Ray Rice Is Cut: What Happens Now for the Baltimore Ravens?
My opinion on the Ray Rice situation is just like everyone else’s. Why did he only get two games? Why has the NFL punished players so idiotically? Why does Ray Rice still have a job?
Well, that last question is at least under control now.
The #Ravens announce they have cut RB Ray Rice.— Ian Rapoport (@RapSheet) September 8, 2014
With Rice [finally] out of the picture in Baltimore, what does the backfield look like, and what can we expect given their Week 1 performance?
Any Rice Replacements?
Last month, we wrote about why Ray Rice doesn’t just suck off the field, but he does on the field as well. After he had what was a solid career, Rice took a massive step backwards a season ago behind an offensive line that couldn’t create any space. Rice finished the season as the worst running back in the entire NFL according to our Rushing Net Expected Points (NEP) metric, playing over 38 points below expectation. It was the 13th worst running back season we’ve seen since the year 2000.
The reason you can pinpoint the offensive line as a big reason for this was because teammate Bernard Pierce was the second-worst running back in terms of Rushing NEP a year ago, and was the worst on a per touch basis. Had Pierce performed well, perhaps we’d say it was a Rice problem.
But this is a big reason the Ravens brought in offensive coordinator Gary Kubiak over the offseason – to make this running game Ravens-like once again. Kubiak has a history running a zone-blocking scheme, making stars out of nobodys. Remember Steve Slaton? He broke out under Kubiak. Arian Foster? Yeah, that was Kubiak, too.
Entering Week 1, there was some optimism around the Ravens running game, despite Rice sitting out. Bernard Pierce had another shot at getting touches, and Justin Forsett, who once played under Kubiak, would enter the mix as well.
But they faced a tough Bengals defense and got away from the run. In the most significant way imaginable, actually. Joe Flacco threw 62 passes, while the Ravens pair of backs – Forsett and Pierce – ran just 17 times.
Last year, the Ravens ran the ball fewer times than we’ve seen from a squad out of Baltimore. They ended with a pass-to-run ratio of 1.58, which was 0.36 points higher than any other average they posted since 2000. People may not realize this, but only Matt Ryan, Drew Brees, Peyton Manning and Tom Brady dropped back to pass more times than Joe Flacco last year. They were a pass-heavy team, and after finishing as our 27th-ranked offense when adjusted for strength of schedule, that clearly wasn’t the way to win.
Joe Flacco’s not going to throw 60 times again this year, and we should expect a better balance with their running game. That means more opportunity for running backs on a now Rice-less Ravens team, as Rice toted the rock 214 times last year.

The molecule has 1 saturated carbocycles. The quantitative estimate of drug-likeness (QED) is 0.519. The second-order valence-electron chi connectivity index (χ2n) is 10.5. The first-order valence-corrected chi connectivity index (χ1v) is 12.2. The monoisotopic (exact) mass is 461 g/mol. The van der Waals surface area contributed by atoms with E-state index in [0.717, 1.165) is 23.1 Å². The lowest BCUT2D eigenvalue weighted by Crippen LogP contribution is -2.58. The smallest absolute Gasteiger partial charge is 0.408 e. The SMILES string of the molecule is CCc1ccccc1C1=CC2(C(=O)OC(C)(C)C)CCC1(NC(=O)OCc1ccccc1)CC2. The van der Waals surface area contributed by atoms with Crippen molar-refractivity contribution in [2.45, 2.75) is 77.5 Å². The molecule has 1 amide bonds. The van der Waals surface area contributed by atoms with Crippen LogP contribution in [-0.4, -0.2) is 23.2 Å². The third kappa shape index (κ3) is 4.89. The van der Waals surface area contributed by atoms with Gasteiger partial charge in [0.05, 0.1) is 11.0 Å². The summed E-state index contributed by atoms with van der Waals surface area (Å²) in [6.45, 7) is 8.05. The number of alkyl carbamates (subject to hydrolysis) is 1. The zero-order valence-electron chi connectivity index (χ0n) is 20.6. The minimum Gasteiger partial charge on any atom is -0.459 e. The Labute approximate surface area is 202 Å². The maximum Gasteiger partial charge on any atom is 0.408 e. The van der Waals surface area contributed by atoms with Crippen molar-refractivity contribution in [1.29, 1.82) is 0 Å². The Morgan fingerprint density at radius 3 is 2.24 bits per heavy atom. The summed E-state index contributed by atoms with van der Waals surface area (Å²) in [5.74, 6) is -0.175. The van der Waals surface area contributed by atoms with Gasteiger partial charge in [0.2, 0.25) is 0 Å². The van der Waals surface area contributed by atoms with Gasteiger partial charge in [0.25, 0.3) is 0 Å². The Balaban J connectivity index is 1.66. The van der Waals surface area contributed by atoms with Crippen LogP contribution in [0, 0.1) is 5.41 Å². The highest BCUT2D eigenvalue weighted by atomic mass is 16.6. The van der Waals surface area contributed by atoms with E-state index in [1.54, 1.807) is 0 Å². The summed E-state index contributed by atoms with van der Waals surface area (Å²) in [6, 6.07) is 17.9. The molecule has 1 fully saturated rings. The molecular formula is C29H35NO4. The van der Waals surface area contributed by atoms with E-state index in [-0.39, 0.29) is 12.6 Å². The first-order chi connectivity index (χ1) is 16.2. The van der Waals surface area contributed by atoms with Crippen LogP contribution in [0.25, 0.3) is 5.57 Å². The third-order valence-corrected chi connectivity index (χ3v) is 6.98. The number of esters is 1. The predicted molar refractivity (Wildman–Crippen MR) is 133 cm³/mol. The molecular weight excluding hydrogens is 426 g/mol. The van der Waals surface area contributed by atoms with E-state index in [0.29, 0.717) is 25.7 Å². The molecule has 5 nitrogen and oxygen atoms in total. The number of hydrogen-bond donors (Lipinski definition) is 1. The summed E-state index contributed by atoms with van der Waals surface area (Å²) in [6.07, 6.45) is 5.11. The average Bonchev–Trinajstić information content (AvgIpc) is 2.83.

Who will get the call? Well, Bernard Pierce was benched in yesterday’s contest after fumbling the football. Then the aforementioned Forsett entered and saw a 6.4 yards per carry average with a touchdown, significantly better than Pierce’s 2.3 average.
Pierce has been wildly ineffective since entering the league two years ago, which makes this situation so interesting. In terms of Success Rate, which measures the percentage of plays that contribute positively towards a team and player's Net Expected Points score, Pierce’s 33.7% career average would have placed him fifth from the bottom among 100-plus attempt running backs a season ago. In other words, among relatively high-volume running backs, Pierce has ranked in about the 10th percentile when it comes to gaining positive plays for his team over the first two-plus years of his career.
Again, offensive line drives this conversation as well, but it’s not a good place to be. He’s essentially performed like Trent Richardson.
Justin Forsett, who many believe will get the start on Thursday against the Steelers, has never carried the ball more than 118 times in a single season. He also has just nine games with 10 or more carries. When he did see volume (114 in 2009 and 118 in 2010), however, he wasn’t wildly ineffective. Especially in 2009, where his Success Rate was actually eighth best in the entire NFL among 100-plus carry backs.
But again, Forsett is somewhat of a journeyman running back who's 28 years old. Do the Ravens want to trust him carrying the ball 200 or more times this season?
Enter Lorenzo Taliaferro.
As noted last week in my 15 Fantasy Football Transactions article, I had hoped Taliaferro would be more involved in Week 1. He wasn't, but it would only make sense for the Ravens' long-term plan to involve him in some way, shape or form. Considering Pierce's two-year ineffective sample combined with Forsett's lack of general talent, Taliaferro could easily be the guy to replace Ray Rice.
In the preseason, Taliaferro led all NFL running backs in carries. By a pretty big gap, too. He had 65 to Forsett's 16 and Pierce's 21, and posted a similar yards per carry average to the two. That coming, of course, as a rookie.
Using our READ algorithm - which looks at combine measurables and team placement to try and project how a player would perform if given a chance to start - if Taliaferro were to be the top back for Baltimore this year, his top comparable season is Matt Forte's rookie campaign. That year - 2008 - Forte posted 1,715 total yards and was the fourth-best running back in fantasy football. That's not bad company.
In the short term, we should expect a committee approach in Baltimore as they sort things out, with general week-to-week unpredictability. But if you're looking to find upside in your fantasy football league, Taliaferro may be the man to target. After all, this is Gary Kubiak we're talking about.